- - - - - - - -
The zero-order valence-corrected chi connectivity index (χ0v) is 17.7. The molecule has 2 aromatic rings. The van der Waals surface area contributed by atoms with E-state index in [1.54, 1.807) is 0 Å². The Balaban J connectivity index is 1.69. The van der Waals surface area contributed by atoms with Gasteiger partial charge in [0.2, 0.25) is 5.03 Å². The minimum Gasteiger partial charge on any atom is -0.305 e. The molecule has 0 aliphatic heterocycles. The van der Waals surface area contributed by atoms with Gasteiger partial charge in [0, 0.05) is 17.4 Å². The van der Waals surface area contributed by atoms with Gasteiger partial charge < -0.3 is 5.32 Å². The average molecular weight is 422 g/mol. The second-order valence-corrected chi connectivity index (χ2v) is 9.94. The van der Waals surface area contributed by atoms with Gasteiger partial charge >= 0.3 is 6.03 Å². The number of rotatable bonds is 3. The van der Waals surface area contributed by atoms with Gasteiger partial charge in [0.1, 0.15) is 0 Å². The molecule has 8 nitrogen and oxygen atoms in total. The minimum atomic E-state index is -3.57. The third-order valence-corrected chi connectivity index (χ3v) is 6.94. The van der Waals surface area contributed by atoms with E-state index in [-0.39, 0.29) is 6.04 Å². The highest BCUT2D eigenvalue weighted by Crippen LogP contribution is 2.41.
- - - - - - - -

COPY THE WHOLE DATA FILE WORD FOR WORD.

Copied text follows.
The zero-order valence-corrected chi connectivity index (χ0v) is 17.7. The molecule has 2 aromatic rings. The van der Waals surface area contributed by atoms with E-state index in [1.54, 1.807) is 0 Å². The Balaban J connectivity index is 1.69. The van der Waals surface area contributed by atoms with Gasteiger partial charge in [0.2, 0.25) is 5.03 Å². The minimum Gasteiger partial charge on any atom is -0.305 e. The molecule has 0 aliphatic heterocycles. The van der Waals surface area contributed by atoms with Gasteiger partial charge in [0, 0.05) is 17.4 Å². The van der Waals surface area contributed by atoms with Gasteiger partial charge < -0.3 is 5.32 Å². The average molecular weight is 422 g/mol. The second-order valence-corrected chi connectivity index (χ2v) is 9.94. The van der Waals surface area contributed by atoms with Gasteiger partial charge >= 0.3 is 6.03 Å². The number of rotatable bonds is 3. The van der Waals surface area contributed by atoms with Gasteiger partial charge in [0.1, 0.15) is 0 Å². The molecule has 8 nitrogen and oxygen atoms in total. The minimum atomic E-state index is -3.57. The third-order valence-corrected chi connectivity index (χ3v) is 6.94. The van der Waals surface area contributed by atoms with E-state index in [-0.39, 0.29) is 6.04 Å². The highest BCUT2D eigenvalue weighted by Crippen LogP contribution is 2.41.